August 13th, 2020
Category Next Generation of Photovoltaics
From GIXRD, TEM and ED results, it can be concluded that the Ti-implanted Si layer with a dose of 1015 cm-2(average volume concentration of 3-1020 cm-3 in the implanted thickness) and further PLM annealed at the highest energy density (0.8 Jcm-2) presents an excellent reconstruction of the crystal structure. Higher doses have a polycrystalline structure with decreasing grain size. RBS
measurements show that most of the Ti is incorporated at interstitial positions. Sheet resistance and Hall mobility measurements prove the existence of an IB energetically located about 0.36-0.38eV below the conduction band. In this IB, carriers behave as holes with high concentration, in the same order than Ti concentration, and low mobility...Read More
The fitting obtained with the ATLAS code and with the analytical model are remarkably similar in spite of the different starting hypothesis. In the first case, we assume a heterojunction between the TIL and the substrate and in the second one the limitation is due to a generic temperature-dependent resistance. In this second case,
we use a lumped equivalent circuit where the current limitation between both layers is concentrated at the corners, while ATLAS uses a true tri-dimensional grid. In both cases, we preserve the idea that all the Ti atoms contribute to the sheet conductivity of the implanted layer, which means that the IB is formed...
One of the most exciting aspects of this work is the nature (electrons or holes) of the carriers at the IB. The bilayer decoupling is independent on its nature and it is only dependent on the barrier current limitation for the electrons. The impossibility of the IB carriers to go to the substrate is irrespective whether they are electrons or holes. The only difference we can find between electrons or holes is its mobility sign. According to the model, at low temperatures F!0, layers are decoupled and we are measuring only the mobility at the TIL, which is:
—n1an12t1 + p1Mp12t1
Meff = 1 p1 . (13.10)
n1Mn1fi C p1^p1^1
According to our model, holes mobility and its concentration at IB do not depend on the temperature while electrons terms do...Read More
An electrical equivalent circuit for our bilayer is depicted in Fig. 13.12. We will assume that both layers are connected with four non-ideal diodes (one on each corner) that represent the electrical TIL-substrate junction. The characteristics of
these diodes have been calculated in reference , where we showed that the reverse current depends exponentially with the temperature with an activation energy which is the difference between the IB energetic position and EC. Some experimental data of the rectifying behaviour of these diodes could be found in .
This model is, strictly speaking, non linear but we will assume that the reverse characteristics of the non-ideal diode could be represented with a temperature depending resistor Rt...Read More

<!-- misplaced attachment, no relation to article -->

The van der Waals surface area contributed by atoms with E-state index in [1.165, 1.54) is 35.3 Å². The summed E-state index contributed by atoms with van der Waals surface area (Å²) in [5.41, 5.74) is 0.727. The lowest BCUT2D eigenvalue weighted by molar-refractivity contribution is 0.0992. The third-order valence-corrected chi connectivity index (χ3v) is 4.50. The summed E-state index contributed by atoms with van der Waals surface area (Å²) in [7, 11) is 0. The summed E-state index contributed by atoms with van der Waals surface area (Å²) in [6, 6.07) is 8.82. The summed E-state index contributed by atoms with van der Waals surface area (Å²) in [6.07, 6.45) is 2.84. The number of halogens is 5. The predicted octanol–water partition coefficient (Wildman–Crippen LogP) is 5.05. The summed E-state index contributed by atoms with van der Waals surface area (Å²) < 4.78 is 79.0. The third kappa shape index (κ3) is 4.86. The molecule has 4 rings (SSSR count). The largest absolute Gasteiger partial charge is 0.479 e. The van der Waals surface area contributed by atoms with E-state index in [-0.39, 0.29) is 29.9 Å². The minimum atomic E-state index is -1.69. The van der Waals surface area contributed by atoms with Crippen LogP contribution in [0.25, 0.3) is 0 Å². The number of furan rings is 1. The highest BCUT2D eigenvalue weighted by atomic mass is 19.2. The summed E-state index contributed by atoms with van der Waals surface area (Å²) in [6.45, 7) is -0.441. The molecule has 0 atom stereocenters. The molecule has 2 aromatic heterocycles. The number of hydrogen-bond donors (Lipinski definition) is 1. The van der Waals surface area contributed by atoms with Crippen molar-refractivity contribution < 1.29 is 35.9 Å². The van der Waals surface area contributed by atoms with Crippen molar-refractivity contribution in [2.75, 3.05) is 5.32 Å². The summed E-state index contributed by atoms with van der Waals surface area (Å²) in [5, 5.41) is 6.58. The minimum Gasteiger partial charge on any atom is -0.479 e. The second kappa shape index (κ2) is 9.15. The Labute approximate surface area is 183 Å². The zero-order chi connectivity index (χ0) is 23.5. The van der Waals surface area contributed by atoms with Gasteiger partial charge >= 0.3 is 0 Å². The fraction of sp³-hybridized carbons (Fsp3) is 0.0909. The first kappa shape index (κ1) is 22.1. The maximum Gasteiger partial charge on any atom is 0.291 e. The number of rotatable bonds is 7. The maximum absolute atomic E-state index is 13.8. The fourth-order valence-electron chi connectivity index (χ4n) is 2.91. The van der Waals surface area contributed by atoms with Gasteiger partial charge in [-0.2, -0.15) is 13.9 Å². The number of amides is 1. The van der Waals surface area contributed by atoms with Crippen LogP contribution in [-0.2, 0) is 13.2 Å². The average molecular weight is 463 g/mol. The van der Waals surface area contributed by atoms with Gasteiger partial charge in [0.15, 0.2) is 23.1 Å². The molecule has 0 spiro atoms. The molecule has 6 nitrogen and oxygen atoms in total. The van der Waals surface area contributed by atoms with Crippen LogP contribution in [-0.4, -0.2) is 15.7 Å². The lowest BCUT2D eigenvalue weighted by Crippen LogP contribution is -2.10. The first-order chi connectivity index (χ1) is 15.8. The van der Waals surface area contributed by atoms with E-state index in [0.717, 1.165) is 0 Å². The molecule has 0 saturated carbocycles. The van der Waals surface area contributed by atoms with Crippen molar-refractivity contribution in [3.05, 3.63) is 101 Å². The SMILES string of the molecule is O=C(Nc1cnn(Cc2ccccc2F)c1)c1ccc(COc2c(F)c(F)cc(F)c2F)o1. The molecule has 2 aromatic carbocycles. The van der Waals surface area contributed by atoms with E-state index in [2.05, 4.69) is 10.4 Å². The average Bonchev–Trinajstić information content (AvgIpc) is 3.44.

To confirm the ATLAS results and also to simulate the mobility behaviour of our samples, we have developed an analytical model to explain the sheet resistance and mobility characteristics of our bilayers. As far as we know, this model has not been proposed in the literature and for this reason we will explain it from a general point of view below.
General Model for the Sheet Resistance of a Bilayer
We will assume a bilayer composed by layer 1 and layer 2 as in Fig. 13.11. Both layers are connected through resistors Rt/2, which model the current limitation for the current flux from one layer to the other.
Currents injected on layer 1 and 2,I1 and I2 could be obtained as:
where V is the voltage drop at the current source terminals. Obviously, I — I1 +12...Read More
To fully confirm the qualitative explanation of the previous paragraph, we have performed some simulations using the ATLAS code framework . As in this code it is not possible to define a semiconductor with an IB, we have defined the TIL sheet as a “new” semiconductor with the following characteristics:
• Conduction band: Is the same than Si, having the same equivalent density of states, mobility, affinity and so on.
• The gap of this “new” semiconductor is the EC — EIB energy, avoiding the VB at the TIL.
• Density of States (DOS) and hole concentration in the IB: as stated before, RBS measurements showed that Ti is located mostly at interstitial positions...Read More
18.104.22.168 Sheet Resistance and Hall Mobility
Figure 13.7a shows the sheet resistance as a function of measured temperature for a reference Si substrate and for samples with implanted doses of 1014, 1015, 5-1015 and 1016 cm-2. All the implanted samples were PLM annealed with 0.8 Jcm-2 energy density. Hollow symbols are the experimental measurements while lines with symbols correspond to a simulation we will explain later. We also checked that unimplanted substrates have the same electrical characteristics before and after a PLM process. We did this experiment to confirm that the annealing process has not any influence on the substrate sheet resistance or mobility. Figure 13.7b shows the mobility modulus versus temperature for the same samples quoted in the previous figure...Read More
RBS profiles have been obtained for doses of 1015, 5-1015 and 5-1016 cm-2 both in random and channeling configuration. The Ti peak is clearly observed at energies close to 1,650 keV, which is far from the maximum backscattered energy due to the
Si surface (1,330 keV). The area of this peak is proportional to the implanted dose and shows the broadening corresponding to the implantation depth that increases with the dose. Ti peaks obtained in random and channeled configurations are almost equal and the comparison of its area for the different doses shows that only a maximum of about 8% of the Ti is located at substitutional positions being therefore the most part of the implanted atoms located interstitially...Read More